Tuesday, August 17, 2010

Some of our Urban Avian Acquaintinces

Tui, the Parson Bird
The talented tui is one of our most charasmatic birds. One of the three honeyeater species, it is closely related to the Bellbird (featured earlier). The two frequently share habitat and have similar diets. They also have similar songs. The tui, however, is more of an improvisor and creator - he likes to combine other sounds into his melody - telephones, house alarms, dogs barking etc. At least one tui in captivity has learned how to talk. Tuis used to be widespread throughout the country, but now their range is rather more limited. They still have their strongholds, however. In Russell (Bay of Islands) it seems there is a tui for almost every tree and you are surrounded by a symphony of their melodies - although it can be rather overwelming!
There are, alas, none in Canterbury anymore. But there are plans to change that.

Pukeko, the Purple Swamp Hen
Ranking in at #9 last year on the "Bird of the Year" poll, the Pukeko is both loved and loathed. With their long legs, flicking white tails and stalking movement, they are both a comical and familar sight in the swampier suburbs. Often seen grazing in paddocks or by roadside verges, they are not infrequently casualties of hit and runs. However, their habit of snatching foods from gardens and damaging their crops does not endear them to farmers or gardeners. They are versatile eaters, usually resigned to eating roots and shoots and boring plant matter, they are known to indulge in eggs, ducklings, small fish and invertebrates. Pukeko form polygamous breeding groups, with several hens laying and brooding in the same nest. As this is a large, flattened platform of reeds, there is plenty of space. All birds in the group - including those from previous broods, help mind the chicks.

Piwakawaka, the Fantail
Ah, the fantail - one of our most endearing wild birds. Who could resist these dumpy little birds with their vast spread tails, as they tumbled through the tree branches or flicker through the air. And the way they follow you as you walk through woodland paths. How friendly they are, how amiable. Really, they're after you because you are the Great Insect Disturber. Piwakawaka is an exclusive insectivore - meaning he won't eat anything else. This can be quite a problem in the winter months, when food is hard to come by, and you may observe that there are less of these wee guys around when the weather is cold. But the ones that make it through the winter do what small birds do best - they breed. They start at a young age, raising 2-5 chicks at a time, and are able to lay (although probably not raise) up to 5 clutches a season. Chicks hatch and grow to fledglings in just under a month. Both parents feed them, and when the female starts building her second nest, dad takes full responsibility. Chicks are fed every ten minutes - that's 100 times a day!!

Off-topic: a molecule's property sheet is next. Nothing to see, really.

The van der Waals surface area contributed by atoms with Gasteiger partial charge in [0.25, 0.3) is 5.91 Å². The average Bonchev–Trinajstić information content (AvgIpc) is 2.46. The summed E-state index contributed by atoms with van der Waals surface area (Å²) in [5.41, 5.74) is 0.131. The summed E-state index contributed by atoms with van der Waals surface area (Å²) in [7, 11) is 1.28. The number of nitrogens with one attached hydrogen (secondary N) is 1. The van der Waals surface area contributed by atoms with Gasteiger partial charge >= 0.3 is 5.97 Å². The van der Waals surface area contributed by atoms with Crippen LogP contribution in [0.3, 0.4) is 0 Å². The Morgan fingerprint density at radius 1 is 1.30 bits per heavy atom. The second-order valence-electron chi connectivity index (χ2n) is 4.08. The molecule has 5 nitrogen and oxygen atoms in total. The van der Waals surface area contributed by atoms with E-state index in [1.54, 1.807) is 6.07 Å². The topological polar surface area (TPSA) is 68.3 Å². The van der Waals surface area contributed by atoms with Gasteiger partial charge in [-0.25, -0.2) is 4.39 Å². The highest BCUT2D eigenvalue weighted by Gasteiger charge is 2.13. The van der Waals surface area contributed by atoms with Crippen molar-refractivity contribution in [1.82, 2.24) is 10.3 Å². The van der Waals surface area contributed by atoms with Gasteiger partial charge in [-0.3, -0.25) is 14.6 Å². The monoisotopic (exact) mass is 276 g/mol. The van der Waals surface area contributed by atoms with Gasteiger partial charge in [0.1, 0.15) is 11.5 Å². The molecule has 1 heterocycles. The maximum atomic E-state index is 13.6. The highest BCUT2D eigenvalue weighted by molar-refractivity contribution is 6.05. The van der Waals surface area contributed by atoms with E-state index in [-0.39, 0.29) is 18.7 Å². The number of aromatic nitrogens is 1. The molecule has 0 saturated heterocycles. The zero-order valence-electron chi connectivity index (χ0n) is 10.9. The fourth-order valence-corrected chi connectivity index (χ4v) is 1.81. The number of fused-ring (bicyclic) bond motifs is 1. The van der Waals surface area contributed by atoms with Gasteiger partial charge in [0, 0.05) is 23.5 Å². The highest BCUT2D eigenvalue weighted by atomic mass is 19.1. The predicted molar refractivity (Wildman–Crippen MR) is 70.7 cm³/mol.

For a bird, they're quite short-lived - three years being the oldest recorded (although I doubt many fantails have their birthdays noted and counted) in New Zealand, although in Australia their cousins have reached double figures.

The black fantail pictured here is a relatively common genetic mutation - occuring only in South Island fantails, about 1 in 5 are born black.

And why the tail, you might ask? Doesn't it hinder them? Not at all - the tail helps them change direction swiftly (to catch that fly all the faster) , also to balance them as they hop up and down branches - sometime upside down.

So next time a little Piwakawaka visits your garden, be sure to notice what a little evolutionary marvel it is.

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